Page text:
Hard Water Makes Cleaning Harder

A study conducted for the Water Quality Research Foundation looked at the impact of water hardness on automatic dishwashers. Soft water was found to be 12 times more effective at cleaning dishes than increasing the amount of detergent used. Researchers also found that the most important factor in removing stains from clothing was water softness. Reducing water hardness was up to 100 times more effective at stain removal than increasing the detergent amount or washing with hotter water. 

Hard Water Costs You Money

According to The U.S. Geological Survey nearly 90 percent of American homes have hard water - water containing high levels of calcium and magnesium. Hard water makes it difficult to wash clothes and dishes and leaves scaling on your pipes and showerheads as well as ugly brown rings in your sinks and toilets. It's also costing you money.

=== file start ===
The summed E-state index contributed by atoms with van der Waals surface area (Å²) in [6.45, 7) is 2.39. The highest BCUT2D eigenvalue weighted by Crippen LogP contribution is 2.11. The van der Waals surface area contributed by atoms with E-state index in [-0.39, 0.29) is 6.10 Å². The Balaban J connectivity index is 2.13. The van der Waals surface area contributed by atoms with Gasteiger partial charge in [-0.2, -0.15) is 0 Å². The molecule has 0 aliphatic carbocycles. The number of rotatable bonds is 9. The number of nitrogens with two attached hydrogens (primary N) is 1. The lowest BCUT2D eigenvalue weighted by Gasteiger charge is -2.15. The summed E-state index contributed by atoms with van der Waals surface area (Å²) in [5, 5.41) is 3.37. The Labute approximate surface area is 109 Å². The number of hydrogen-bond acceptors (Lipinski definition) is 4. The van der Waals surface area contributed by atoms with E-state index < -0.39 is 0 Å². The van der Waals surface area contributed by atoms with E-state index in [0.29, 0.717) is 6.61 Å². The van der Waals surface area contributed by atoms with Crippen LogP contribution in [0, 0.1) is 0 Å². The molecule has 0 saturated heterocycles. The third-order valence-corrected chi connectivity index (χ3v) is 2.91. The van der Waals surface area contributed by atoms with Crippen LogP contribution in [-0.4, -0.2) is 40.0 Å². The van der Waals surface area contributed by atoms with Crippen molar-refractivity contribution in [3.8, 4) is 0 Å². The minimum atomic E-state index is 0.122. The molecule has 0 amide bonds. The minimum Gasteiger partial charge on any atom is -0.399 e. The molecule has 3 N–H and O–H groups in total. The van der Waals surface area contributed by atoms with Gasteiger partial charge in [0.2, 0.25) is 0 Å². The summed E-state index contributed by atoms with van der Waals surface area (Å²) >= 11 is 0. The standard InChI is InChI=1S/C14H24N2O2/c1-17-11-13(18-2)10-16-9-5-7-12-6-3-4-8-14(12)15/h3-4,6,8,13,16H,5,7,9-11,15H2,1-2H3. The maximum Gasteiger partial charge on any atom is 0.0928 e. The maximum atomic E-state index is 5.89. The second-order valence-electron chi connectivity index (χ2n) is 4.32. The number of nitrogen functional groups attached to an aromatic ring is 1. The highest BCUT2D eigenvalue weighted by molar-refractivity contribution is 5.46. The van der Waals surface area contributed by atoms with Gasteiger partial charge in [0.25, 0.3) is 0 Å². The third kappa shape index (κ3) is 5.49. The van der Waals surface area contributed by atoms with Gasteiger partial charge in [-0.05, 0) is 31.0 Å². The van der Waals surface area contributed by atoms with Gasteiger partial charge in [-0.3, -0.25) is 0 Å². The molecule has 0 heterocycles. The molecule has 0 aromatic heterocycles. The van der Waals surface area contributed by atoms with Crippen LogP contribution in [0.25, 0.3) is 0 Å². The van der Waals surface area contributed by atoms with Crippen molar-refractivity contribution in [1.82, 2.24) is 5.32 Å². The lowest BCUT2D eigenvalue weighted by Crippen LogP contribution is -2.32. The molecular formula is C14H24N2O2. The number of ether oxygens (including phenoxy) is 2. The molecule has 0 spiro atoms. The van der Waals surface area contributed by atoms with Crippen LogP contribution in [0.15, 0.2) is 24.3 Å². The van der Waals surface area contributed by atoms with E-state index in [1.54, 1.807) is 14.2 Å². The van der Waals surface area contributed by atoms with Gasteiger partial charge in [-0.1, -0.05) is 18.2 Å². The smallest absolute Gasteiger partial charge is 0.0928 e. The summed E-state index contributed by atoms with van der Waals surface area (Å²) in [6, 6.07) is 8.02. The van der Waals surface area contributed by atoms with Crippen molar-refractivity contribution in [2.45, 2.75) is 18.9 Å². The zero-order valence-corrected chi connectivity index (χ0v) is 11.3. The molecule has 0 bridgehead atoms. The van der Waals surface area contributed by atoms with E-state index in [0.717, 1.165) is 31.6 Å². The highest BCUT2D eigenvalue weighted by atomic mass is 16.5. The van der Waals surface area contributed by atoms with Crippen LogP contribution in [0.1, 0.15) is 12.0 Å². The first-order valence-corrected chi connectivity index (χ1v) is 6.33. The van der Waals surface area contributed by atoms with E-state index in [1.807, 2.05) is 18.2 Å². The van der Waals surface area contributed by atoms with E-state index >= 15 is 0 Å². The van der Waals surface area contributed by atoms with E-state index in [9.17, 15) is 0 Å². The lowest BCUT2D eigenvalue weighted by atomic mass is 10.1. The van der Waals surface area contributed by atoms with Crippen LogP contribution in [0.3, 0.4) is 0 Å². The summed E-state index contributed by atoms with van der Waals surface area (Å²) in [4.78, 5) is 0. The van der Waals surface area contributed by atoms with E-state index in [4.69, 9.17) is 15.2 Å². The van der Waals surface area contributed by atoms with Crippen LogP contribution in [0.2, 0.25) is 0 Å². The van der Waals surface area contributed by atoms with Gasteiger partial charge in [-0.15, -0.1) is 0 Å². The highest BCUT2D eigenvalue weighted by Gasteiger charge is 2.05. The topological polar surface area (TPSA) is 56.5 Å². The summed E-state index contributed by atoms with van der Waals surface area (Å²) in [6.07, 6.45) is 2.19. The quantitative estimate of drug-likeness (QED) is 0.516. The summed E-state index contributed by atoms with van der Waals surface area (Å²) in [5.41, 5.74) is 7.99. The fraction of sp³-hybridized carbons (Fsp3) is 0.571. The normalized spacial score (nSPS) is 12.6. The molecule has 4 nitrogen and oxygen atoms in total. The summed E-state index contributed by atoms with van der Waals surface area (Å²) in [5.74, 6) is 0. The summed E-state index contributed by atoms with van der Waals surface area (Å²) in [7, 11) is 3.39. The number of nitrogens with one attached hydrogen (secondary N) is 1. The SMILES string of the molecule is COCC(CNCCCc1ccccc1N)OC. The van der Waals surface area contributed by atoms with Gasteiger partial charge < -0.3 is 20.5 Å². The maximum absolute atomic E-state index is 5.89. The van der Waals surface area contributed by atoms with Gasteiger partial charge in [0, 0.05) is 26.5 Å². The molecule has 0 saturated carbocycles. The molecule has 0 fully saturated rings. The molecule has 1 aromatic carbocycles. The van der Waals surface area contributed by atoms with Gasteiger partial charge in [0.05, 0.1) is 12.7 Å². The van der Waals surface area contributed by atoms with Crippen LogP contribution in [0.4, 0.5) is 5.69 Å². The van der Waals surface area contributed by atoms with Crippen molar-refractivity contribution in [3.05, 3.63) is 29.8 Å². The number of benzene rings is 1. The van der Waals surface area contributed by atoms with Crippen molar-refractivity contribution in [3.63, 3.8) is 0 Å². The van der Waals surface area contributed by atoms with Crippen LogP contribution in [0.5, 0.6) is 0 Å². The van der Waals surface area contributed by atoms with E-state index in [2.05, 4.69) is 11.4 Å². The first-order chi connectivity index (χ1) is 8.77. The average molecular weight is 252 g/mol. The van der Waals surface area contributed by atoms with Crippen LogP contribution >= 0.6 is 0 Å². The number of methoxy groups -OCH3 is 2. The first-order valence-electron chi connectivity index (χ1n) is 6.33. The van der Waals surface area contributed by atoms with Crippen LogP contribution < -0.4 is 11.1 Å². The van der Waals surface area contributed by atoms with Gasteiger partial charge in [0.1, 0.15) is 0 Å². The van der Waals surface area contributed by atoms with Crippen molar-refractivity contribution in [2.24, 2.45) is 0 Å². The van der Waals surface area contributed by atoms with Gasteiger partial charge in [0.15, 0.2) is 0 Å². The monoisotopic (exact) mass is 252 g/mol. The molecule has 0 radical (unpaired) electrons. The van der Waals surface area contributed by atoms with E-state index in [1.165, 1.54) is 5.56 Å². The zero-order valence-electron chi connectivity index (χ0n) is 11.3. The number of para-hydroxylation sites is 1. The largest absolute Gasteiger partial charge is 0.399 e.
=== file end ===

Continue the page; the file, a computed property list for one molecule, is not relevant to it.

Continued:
The Battelle Institute found that with hard water, showerheads lost 75 percent of their flow rate in less than 18 simulated months and could not maintain the required flow rate because of scaling. 

Managing Water in a Disaster

RainSoft water treatment delivers safe, clean water right to your tap, but in the event of a disaster you may not have access to your RainSoft treated water. To help manage water use during a disaster follow these tips from Ready.gov.

How Much Water to Store to Prepare for Disaster

RainSoft water treatment provides safe, clean water right to your tap, but in the event of a disaster you may not have access to RainSoft treated water.Ready.gov has recommendations on how much water you should store in case of a disaster. 

Store at least one gallon of water per person per day. A normally active person needs at least one gallon of water daily just for drinking however individual needs vary, depending on age, physical condition, activity, diet and climate.